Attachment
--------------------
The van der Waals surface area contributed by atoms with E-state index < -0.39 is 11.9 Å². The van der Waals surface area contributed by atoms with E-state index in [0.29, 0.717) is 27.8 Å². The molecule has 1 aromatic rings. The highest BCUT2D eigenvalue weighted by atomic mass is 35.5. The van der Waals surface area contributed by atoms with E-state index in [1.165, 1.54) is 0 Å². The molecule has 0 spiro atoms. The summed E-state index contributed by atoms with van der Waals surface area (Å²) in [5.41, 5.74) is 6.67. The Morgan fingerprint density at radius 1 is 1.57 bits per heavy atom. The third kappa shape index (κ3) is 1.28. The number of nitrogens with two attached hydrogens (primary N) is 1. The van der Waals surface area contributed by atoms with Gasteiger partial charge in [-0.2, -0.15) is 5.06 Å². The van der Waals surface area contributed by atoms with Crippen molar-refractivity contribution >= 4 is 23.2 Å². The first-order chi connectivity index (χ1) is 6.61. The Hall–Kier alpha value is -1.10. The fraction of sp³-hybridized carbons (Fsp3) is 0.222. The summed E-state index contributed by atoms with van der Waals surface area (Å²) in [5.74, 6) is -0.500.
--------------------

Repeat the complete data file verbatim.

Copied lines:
The van der Waals surface area contributed by atoms with E-state index < -0.39 is 11.9 Å². The van der Waals surface area contributed by atoms with E-state index in [0.29, 0.717) is 27.8 Å². The molecule has 1 aromatic rings. The highest BCUT2D eigenvalue weighted by atomic mass is 35.5. The van der Waals surface area contributed by atoms with E-state index in [1.165, 1.54) is 0 Å². The molecule has 0 spiro atoms. The summed E-state index contributed by atoms with van der Waals surface area (Å²) in [5.41, 5.74) is 6.67. The Morgan fingerprint density at radius 1 is 1.57 bits per heavy atom. The third kappa shape index (κ3) is 1.28. The number of nitrogens with two attached hydrogens (primary N) is 1. The van der Waals surface area contributed by atoms with Gasteiger partial charge in [-0.2, -0.15) is 5.06 Å². The van der Waals surface area contributed by atoms with Crippen molar-refractivity contribution >= 4 is 23.2 Å². The first-order chi connectivity index (χ1) is 6.61. The Hall–Kier alpha value is -1.10. The fraction of sp³-hybridized carbons (Fsp3) is 0.222. The summed E-state index contributed by atoms with van der Waals surface area (Å²) in [5.74, 6) is -0.500.